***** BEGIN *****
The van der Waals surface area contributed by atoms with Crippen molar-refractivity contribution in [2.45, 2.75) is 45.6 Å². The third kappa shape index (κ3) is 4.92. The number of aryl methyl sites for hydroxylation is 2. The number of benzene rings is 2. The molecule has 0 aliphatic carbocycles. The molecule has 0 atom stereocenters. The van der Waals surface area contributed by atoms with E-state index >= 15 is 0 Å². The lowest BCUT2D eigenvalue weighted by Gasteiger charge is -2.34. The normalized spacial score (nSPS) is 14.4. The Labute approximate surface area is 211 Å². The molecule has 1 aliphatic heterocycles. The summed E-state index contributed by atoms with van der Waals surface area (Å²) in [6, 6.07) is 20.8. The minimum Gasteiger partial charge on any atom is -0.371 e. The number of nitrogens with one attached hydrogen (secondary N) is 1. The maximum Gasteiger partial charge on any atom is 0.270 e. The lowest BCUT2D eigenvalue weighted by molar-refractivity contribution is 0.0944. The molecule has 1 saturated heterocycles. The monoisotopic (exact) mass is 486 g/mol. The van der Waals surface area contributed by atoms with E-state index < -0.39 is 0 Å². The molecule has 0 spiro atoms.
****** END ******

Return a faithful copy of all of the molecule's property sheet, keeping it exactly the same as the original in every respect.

The van der Waals surface area contributed by atoms with Crippen molar-refractivity contribution in [2.45, 2.75) is 45.6 Å². The third kappa shape index (κ3) is 4.92. The number of aryl methyl sites for hydroxylation is 2. The number of benzene rings is 2. The molecule has 0 aliphatic carbocycles. The molecule has 0 atom stereocenters. The van der Waals surface area contributed by atoms with E-state index >= 15 is 0 Å². The lowest BCUT2D eigenvalue weighted by Gasteiger charge is -2.34. The normalized spacial score (nSPS) is 14.4. The Labute approximate surface area is 211 Å². The molecule has 1 aliphatic heterocycles. The summed E-state index contributed by atoms with van der Waals surface area (Å²) in [6, 6.07) is 20.8. The minimum Gasteiger partial charge on any atom is -0.371 e. The number of nitrogens with one attached hydrogen (secondary N) is 1. The maximum Gasteiger partial charge on any atom is 0.270 e. The lowest BCUT2D eigenvalue weighted by molar-refractivity contribution is 0.0944. The molecule has 1 saturated heterocycles. The monoisotopic (exact) mass is 486 g/mol. The van der Waals surface area contributed by atoms with E-state index < -0.39 is 0 Å². The molecule has 0 spiro atoms.